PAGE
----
H. G. Wells' The Invisible Man

  • Thread starter Mentat
  • Start date
  • #1
3,762
2

Main Question or Discussion Point

This topic has interested me ever since I read H. G. Wells' The Invisible Man: How can you make someone truly invisible?

Any ideas are welcome, as I have never thought of a scientifically (or even logically) feasible way.
 
Last edited by a moderator:

Answers and Replies

  • #2
Here's an idea...you have a suit with microscobic cells, some of these cells absorb light some are light sources, those which absorb the light give the information (colours, intesity, etc.) to other cells on the other side of this suit. So if you look at a person with this suit on you'll see what you would see if this person wasn't there.
Naturally this is only theory and hardly practicle.
 
  • #3
selfAdjoint
Staff Emeritus
Gold Member
Dearly Missed
6,786
7
I had an idea like this a few years ago when I was thinking of writing a short story. In the story a peasant has rescued a witch (actually a representative of an advanced society) from the gallows and they have escaped into the nearby woods, but a search for them has been mounted. Now the witch removes her baggy dress which turns out to be just such a device as you mention, but at a slightly cruder level. She whispers to him that it wouldn'y fool anyone in the light of day, but in the woods, at dusk, it just might. They huddle under it deep in a copse of bushes and are overlooked.
 
  • #4
Eyesee
poke the other guys' eye out
 
  • #5
3,762
2
Originally posted by Eyesee
poke the other guys' eye out
LOL.

Yes, I thought of this, but I was hoping for something a little less violent :wink:.
 
  • #6
3,762
2
Originally posted by Astrophysics
Here's an idea...you have a suit with microscobic cells, some of these cells absorb light some are light sources, those which absorb the light give the information (colours, intesity, etc.) to other cells on the other side of this suit. So if you look at a person with this suit on you'll see what you would see if this person wasn't there.
Naturally this is only theory and hardly practicle.
This is what I'm told the new 007 car is like (I haven't - and don't intend to - see(n) the movie). I suppose this is somewhat practical, except that there would have to be a computer that could calculate exactly what the environment would look like (if you weren't there, that is), and change the suit to fit that calculation every time you move. Otherwise, it does seem possible in principle.
 
  • #7
91
0
On a side note:

This is what I'm told the new 007 car is like (I haven't - and don't intend to - see(n) the movie
They actually use cameras that feed what they see to projectors laced throughout the car that projects the image.

Hey, it's a Bond movie. :wink:
 
  • #8
3,762
2
Originally posted by Beren
On a side note:



They actually use cameras that feed what they see to projectors laced throughout the car that projects the image.

Hey, it's a Bond movie. :wink:
I see.
 
  • #9
LURCH
Science Advisor
2,549
118
Originally posted by Astrophysics
Here's an idea...you have a suit with microscobic cells, some of these cells absorb light some are light sources, those which absorb the light give the information (colours, intesity, etc.) to other cells on the other side of this suit. So if you look at a person with this suit on you'll see what you would see if this person wasn't there.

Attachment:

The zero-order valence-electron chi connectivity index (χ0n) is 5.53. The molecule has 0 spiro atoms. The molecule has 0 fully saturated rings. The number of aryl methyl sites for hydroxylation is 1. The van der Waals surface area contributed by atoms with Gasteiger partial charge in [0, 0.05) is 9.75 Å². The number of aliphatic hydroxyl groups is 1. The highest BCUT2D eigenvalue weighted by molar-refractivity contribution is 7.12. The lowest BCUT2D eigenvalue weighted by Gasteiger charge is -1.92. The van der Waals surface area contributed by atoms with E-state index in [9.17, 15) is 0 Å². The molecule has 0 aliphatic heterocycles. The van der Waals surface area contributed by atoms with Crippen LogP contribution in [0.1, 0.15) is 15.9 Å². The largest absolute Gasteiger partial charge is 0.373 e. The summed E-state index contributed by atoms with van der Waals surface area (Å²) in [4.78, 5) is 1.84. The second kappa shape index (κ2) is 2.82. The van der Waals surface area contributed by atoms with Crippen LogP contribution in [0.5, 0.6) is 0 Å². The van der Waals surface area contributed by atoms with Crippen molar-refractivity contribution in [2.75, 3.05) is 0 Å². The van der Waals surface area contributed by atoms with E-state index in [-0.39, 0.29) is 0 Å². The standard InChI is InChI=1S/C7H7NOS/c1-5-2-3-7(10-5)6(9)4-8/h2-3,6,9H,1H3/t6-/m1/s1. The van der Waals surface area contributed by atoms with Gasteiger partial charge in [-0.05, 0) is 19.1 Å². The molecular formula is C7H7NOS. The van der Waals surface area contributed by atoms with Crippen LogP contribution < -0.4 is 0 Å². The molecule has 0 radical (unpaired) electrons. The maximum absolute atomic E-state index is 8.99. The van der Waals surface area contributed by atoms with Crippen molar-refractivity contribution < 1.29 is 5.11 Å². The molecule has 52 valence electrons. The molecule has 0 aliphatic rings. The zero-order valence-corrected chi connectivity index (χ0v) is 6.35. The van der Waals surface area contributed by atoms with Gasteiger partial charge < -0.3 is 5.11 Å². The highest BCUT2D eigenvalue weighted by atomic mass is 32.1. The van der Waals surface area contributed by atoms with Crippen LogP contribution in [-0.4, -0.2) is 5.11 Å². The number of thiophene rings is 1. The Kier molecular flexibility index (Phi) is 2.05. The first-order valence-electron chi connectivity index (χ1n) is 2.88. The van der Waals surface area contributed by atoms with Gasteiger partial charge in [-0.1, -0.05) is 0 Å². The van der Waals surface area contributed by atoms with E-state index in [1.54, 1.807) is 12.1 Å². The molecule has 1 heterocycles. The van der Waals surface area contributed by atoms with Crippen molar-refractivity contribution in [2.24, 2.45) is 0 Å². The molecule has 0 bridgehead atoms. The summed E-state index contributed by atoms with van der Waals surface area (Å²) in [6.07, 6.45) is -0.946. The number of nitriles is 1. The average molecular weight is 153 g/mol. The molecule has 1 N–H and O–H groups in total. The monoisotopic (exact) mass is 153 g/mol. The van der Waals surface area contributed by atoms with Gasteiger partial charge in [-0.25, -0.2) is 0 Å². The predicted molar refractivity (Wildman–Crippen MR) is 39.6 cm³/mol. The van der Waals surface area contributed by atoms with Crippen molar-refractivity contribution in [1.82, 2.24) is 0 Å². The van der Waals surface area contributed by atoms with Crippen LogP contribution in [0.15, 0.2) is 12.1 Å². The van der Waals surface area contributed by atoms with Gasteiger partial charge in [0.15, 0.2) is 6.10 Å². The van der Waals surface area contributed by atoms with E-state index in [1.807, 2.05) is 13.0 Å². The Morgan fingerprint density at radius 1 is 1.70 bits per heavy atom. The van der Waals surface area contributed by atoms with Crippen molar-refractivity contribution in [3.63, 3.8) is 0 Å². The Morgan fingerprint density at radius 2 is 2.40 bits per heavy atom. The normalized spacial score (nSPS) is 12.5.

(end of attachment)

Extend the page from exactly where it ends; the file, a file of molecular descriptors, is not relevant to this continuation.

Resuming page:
Naturally this is only theory and hardly practicle.
This approach has been explored by the US Army. The cells were not microscopic, but small octagons about 3-4 inches accross. These were the projection screens, and they fit together like the cells of a honeycomb. At the joints between the screens, there were pinhole cameras with fiberoptic lines running to the appropriate screen the one on the opposite side of the soldier's body).

But, as you say, not practicle. Horrendously expensive to make and almost as bad to maintain, the suit only turns out to be a slight improvement on camo. The plates are large and flat enough to reflect sunlight sometimes, and produce only a fragmented image of the terrain behind the soldier. Maybe the microscopic cells you suggest would work better, but I'm not sure such tech even exists, and if it does, it would be even more expensive.

Maybe in the near future, though.
 
  • #10
1,944
0
The only real practical invisibility camoflage for the forseeable future is for stealth aircraft and ships.

The simpliest way to be invisible is just not to be there. The military already has fly sized video cameras, robotic snakes, and who-knows-what in the works. The next generation of aircraft will theoretically be mostly remote control whether invisible or not.
 
  • #11
Eyesee
An aircraft or ship invisible to the naked eye is worthless.
 
  • #12
1,944
0
What you don't see can hurt you.
 
  • #13
Originally posted by Mentat
This is what I'm told the new 007 car is like.
Really?.....maybe I should go and work for Q then:wink:
 
  • #14
Originally posted by LURCH
This approach has been explored by the US Army.
Hmmm....or maybe I should go and workk for the US Army...
 
  • #15
Zero
There is no possible way to create complete invisibility that is also useful, although you could theoretically get awfully close. The problem is, if you are completely invisible, you cannot see!! If you allow light to pass around or through you, no light will reach your eyes. If you absord all light, you will appear black. And if you are simply projecting images for the illusion if invisibility, you will still have a heat signature which can be picked up.
 
  • #16
LURCH
Science Advisor
2,549
118
Having given the millitary's approach further consideration, I notice a new possibility. Another project under developement for the millitary is the powered armor suit. It would be safe to assume that this suit, when developed, will be as stealthy as DARPA can make it. It will probably have features to decrease its heat and radar signature as much as possible. But the projection method of invisibility would also be made easier by the adbvent of such a combat vehicle. This suit would not require the flexibility of a camo uniform, and so the flat screens with flexible joints between them could be illiminated. The position of each part of the suit's surface is far more predictable, making projection easier and more realistic in appearence.